Financial Education should be a compulsory part of PSHE


Alongside Young Money and the Church of England, we have submitted a response to the Government’s consultation on PSHE arguing that financial education should be made a compulsory at key stages 1 and 2.

We believe financial education is vital to children’s ability to navigate adult life and the wider world. In a society in which 17% of adults are over-indebted and 40% have less than £100 in savings, schools can play an important part in giving children practical exposure to life skills such as saving and budgeting, as well as help cultivate values that will enable them to make good decisions about money in the future.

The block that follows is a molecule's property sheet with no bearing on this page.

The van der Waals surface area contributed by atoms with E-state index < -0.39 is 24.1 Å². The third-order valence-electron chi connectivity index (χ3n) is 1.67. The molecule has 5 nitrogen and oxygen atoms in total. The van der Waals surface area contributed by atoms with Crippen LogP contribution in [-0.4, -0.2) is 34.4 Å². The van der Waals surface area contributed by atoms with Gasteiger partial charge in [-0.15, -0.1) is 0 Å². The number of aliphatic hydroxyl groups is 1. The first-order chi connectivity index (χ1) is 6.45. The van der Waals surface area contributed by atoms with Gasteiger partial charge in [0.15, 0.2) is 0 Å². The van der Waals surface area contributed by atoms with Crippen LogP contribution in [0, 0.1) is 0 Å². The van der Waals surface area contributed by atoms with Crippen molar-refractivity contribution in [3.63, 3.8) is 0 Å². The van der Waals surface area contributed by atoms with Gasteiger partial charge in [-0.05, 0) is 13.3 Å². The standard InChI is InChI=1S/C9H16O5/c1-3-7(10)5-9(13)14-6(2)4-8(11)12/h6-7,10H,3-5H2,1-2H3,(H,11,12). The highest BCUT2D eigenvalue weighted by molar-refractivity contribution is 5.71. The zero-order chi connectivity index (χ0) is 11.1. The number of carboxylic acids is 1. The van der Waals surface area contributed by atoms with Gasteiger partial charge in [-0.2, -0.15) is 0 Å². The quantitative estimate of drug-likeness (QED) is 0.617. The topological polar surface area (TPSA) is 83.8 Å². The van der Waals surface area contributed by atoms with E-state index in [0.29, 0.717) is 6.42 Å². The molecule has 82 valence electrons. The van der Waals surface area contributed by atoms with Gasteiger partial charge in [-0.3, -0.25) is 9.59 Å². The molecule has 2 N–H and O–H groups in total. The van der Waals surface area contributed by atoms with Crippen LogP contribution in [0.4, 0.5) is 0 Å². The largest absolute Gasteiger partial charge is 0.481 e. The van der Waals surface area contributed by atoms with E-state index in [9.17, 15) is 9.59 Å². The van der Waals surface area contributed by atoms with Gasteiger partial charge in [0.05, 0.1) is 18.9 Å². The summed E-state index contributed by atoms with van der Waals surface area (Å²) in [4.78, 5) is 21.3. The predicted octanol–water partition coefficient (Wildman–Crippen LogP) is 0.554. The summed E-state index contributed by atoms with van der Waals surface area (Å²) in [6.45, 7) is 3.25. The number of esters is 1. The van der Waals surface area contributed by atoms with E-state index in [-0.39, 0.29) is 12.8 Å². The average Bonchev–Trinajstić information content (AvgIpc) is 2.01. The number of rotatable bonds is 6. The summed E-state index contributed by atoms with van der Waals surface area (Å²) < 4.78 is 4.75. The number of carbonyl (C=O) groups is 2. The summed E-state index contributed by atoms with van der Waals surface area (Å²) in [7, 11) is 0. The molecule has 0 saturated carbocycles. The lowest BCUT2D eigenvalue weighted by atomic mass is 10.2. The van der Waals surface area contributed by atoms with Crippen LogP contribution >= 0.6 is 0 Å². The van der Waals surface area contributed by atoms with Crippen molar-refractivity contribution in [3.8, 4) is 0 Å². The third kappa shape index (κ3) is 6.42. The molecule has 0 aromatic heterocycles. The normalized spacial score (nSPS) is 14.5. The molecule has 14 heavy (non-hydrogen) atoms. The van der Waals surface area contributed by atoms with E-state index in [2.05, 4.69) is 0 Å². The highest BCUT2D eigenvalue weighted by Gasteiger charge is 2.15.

Like sex, money is a subject that many parents and carers find difficult to broach with their children: in our baseline research in schools running LifeSavers, only 1 in 5 KS1 pupils said they talk about money at home. Research has shown that habits and attitudes to money are already being formed at age seven, and consequently we strongly advocate for the inclusion of financial capability education within primary school curriculums.

Our response to the consultation on PSHE focuses on the area in which LifeSavers gives us direct experience, namely in equipping schools to develop financial capability amongst Key Stage 1 and 2 pupils. We argue that financial education is not the only important component of PSHE, but it is one that merits much greater emphasis as we seek to build fairer society in which all children and young people have the opportunity to flourish. Additionally, any new duty should be supported by a number of new enabling measures including updated guidance, availability of financial resources and inclusion in the Common Inspection Framework.

News, AdvocacyRowena Young